Supervisors hear details of pact between county, Charterhouse
By Kim Walter -- email@example.com
The Shenandoah County Board of Supervisors was presented with copies of the draft lease agreement between the county and Charterhouse School, Inc., the group that would take over educational services for autistic and emotionally disturbed students at the renovated Edinburg School.
Terms of the agreement had been discussed at the board's Sept. 6 work session, when representatives of Charterhouse and United Methodist Family Services, the umbrella organization, and Superintendent B. Keith Rowland were present.
County Administrator Doug Walker said the document was "fairly straight forward," and noted that a public hearing on the final draft would be held during the board's regular meeting on Oct. 9.
He said the school board's only role in the lease agreement would be as a signatory.
"The document doesn't delve into the services provided by Charterhouse, except as an exhibit to the lease," Walker said. The school board would help make sure that the renovated building would serve the "proper purpose for Charterhouse to lease the property," he added.
Supervisor David Ferguson brought up a concern with the document as presented Tuesday night.
Ferguson said, as he understood, that it was decided during the work session that Charterhouse could not terminate the contract with 365 days notice.
"That's why we came up with the minimum of 20 students to make it a doable project," he said. "I'm concerned. Not over Charterhouse not reaching that student level, but because it sounds like they can just up and walk out. It makes the 30-year contract meaningless."
Representatives of Charterhouse were not at Tuesday's meeting, but Walker said they would be present at the board's Oct. 4 work session. Board members will have until then to continue reviewing the document, and bring any other concerns and questions to Walker and the county attorney so they might be resolved ahead of time.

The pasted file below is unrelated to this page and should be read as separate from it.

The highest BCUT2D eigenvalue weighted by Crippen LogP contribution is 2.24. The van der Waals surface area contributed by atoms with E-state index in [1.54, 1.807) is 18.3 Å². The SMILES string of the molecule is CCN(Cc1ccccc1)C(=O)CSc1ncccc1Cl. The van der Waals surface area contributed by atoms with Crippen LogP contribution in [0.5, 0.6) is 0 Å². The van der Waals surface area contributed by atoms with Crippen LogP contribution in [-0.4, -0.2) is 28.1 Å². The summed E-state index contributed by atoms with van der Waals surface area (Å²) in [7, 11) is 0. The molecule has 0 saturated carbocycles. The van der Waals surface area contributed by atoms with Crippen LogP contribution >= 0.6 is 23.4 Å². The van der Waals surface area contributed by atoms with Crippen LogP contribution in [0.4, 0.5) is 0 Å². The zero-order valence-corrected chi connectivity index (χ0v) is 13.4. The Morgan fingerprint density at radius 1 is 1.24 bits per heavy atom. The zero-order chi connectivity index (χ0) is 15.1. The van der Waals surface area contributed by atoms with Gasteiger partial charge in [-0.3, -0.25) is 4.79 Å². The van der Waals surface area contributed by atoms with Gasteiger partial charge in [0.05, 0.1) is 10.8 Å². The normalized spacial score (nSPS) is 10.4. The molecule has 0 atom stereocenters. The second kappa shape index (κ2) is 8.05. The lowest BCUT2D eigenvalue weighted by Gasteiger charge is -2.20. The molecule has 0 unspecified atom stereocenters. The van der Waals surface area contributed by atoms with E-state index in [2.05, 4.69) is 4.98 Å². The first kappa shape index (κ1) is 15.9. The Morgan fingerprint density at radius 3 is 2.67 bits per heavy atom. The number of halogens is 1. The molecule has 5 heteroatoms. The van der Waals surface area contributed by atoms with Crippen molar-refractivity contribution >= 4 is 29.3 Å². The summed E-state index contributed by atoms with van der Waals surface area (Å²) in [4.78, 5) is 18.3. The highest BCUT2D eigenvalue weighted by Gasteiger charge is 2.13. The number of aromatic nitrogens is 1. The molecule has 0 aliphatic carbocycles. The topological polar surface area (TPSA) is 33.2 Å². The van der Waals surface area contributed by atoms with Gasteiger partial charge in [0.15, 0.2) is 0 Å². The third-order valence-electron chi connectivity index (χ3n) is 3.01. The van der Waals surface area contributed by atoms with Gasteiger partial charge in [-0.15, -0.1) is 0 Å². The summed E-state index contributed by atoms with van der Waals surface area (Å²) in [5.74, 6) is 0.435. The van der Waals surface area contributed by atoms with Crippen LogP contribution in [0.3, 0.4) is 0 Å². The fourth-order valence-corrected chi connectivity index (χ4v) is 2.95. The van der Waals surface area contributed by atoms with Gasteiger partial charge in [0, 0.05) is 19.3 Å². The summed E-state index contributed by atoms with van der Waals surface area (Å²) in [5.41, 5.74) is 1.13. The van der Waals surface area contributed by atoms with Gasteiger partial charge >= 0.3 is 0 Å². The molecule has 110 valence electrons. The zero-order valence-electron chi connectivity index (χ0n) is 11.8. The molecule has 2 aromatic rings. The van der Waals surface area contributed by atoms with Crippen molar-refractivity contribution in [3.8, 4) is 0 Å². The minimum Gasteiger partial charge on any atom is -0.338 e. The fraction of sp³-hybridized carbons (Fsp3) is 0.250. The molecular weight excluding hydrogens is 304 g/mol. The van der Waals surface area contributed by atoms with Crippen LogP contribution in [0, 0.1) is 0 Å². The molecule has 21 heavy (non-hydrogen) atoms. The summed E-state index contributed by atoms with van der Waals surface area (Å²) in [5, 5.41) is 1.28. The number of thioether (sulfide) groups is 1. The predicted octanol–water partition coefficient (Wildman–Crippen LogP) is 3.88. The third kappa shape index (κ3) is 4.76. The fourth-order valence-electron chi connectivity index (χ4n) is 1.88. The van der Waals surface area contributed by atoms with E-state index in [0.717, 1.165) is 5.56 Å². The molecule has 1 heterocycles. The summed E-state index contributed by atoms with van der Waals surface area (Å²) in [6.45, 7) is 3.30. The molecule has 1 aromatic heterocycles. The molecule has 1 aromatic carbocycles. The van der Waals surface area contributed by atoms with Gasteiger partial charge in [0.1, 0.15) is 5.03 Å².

Davenport and Company gave a financial plan update for the project as well. It was reported that a bank request for proposal will be sent out later this week, which should be returned just before the board's meeting on Oct. 23.
The board will need to decide whether the project should be financed through a bank or the Virginia Resource Authority at that meeting, because the VRA finalizes its fall pool a few days later.
During the public comments section toward the end of the meeting, several citizens spoke both in favor and In opposition of the project.
Those speaking against the project said they thought the building would be unsafe for students, and that it would cost the county more than if they chose the recently closed Community Christian School, also in the county.
"The purchase of this student-ready school would not only be a secure place for our special needs children, but would help those community members who personally financed the Community Christian School building," said Cindy Bailey of Woodstock.
Three county residents, all in direct relation with citizens labeled as special needs, applauded the county's efforts and encouraged the board to continue with the project.